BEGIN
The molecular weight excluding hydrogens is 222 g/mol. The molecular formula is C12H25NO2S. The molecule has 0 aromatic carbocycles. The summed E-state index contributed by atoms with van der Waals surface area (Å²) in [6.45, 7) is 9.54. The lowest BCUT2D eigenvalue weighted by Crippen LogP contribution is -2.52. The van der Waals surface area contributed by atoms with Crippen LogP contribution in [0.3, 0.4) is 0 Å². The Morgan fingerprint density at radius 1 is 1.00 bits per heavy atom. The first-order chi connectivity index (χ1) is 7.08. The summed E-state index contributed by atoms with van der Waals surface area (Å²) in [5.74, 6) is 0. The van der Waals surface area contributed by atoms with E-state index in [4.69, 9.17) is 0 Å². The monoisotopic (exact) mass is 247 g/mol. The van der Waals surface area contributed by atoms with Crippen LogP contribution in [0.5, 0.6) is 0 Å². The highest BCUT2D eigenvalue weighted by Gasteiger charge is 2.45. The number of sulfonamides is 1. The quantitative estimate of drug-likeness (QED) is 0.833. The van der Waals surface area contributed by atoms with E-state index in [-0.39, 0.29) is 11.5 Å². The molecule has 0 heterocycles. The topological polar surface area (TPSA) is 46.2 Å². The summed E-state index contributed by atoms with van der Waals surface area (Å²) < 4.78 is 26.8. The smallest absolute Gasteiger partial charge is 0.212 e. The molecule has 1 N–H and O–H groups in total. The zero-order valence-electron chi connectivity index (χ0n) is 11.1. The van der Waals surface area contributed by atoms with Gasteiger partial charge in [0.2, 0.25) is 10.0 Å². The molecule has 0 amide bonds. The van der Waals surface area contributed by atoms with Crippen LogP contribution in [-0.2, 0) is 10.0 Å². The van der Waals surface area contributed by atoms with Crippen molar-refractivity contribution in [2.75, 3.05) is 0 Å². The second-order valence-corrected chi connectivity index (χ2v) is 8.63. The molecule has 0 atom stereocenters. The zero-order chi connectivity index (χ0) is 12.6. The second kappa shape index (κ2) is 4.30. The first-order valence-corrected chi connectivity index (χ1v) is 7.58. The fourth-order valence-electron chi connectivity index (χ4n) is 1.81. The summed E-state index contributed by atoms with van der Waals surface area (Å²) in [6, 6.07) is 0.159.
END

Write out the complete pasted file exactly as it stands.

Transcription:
The molecular weight excluding hydrogens is 222 g/mol. The molecular formula is C12H25NO2S. The molecule has 0 aromatic carbocycles. The summed E-state index contributed by atoms with van der Waals surface area (Å²) in [6.45, 7) is 9.54. The lowest BCUT2D eigenvalue weighted by Crippen LogP contribution is -2.52. The van der Waals surface area contributed by atoms with Crippen LogP contribution in [0.3, 0.4) is 0 Å². The Morgan fingerprint density at radius 1 is 1.00 bits per heavy atom. The first-order chi connectivity index (χ1) is 7.08. The summed E-state index contributed by atoms with van der Waals surface area (Å²) in [5.74, 6) is 0. The van der Waals surface area contributed by atoms with E-state index in [4.69, 9.17) is 0 Å². The monoisotopic (exact) mass is 247 g/mol. The van der Waals surface area contributed by atoms with Crippen LogP contribution in [0.5, 0.6) is 0 Å². The highest BCUT2D eigenvalue weighted by Gasteiger charge is 2.45. The number of sulfonamides is 1. The quantitative estimate of drug-likeness (QED) is 0.833. The van der Waals surface area contributed by atoms with E-state index in [-0.39, 0.29) is 11.5 Å². The molecule has 0 heterocycles. The topological polar surface area (TPSA) is 46.2 Å². The summed E-state index contributed by atoms with van der Waals surface area (Å²) < 4.78 is 26.8. The smallest absolute Gasteiger partial charge is 0.212 e. The molecule has 1 N–H and O–H groups in total. The zero-order valence-electron chi connectivity index (χ0n) is 11.1. The van der Waals surface area contributed by atoms with Gasteiger partial charge in [0.2, 0.25) is 10.0 Å². The molecule has 0 amide bonds. The van der Waals surface area contributed by atoms with Crippen LogP contribution in [-0.2, 0) is 10.0 Å². The van der Waals surface area contributed by atoms with Crippen molar-refractivity contribution in [2.75, 3.05) is 0 Å². The second-order valence-corrected chi connectivity index (χ2v) is 8.63. The molecule has 0 atom stereocenters. The zero-order chi connectivity index (χ0) is 12.6. The second kappa shape index (κ2) is 4.30. The first-order valence-corrected chi connectivity index (χ1v) is 7.58. The fourth-order valence-electron chi connectivity index (χ4n) is 1.81. The summed E-state index contributed by atoms with van der Waals surface area (Å²) in [6, 6.07) is 0.159.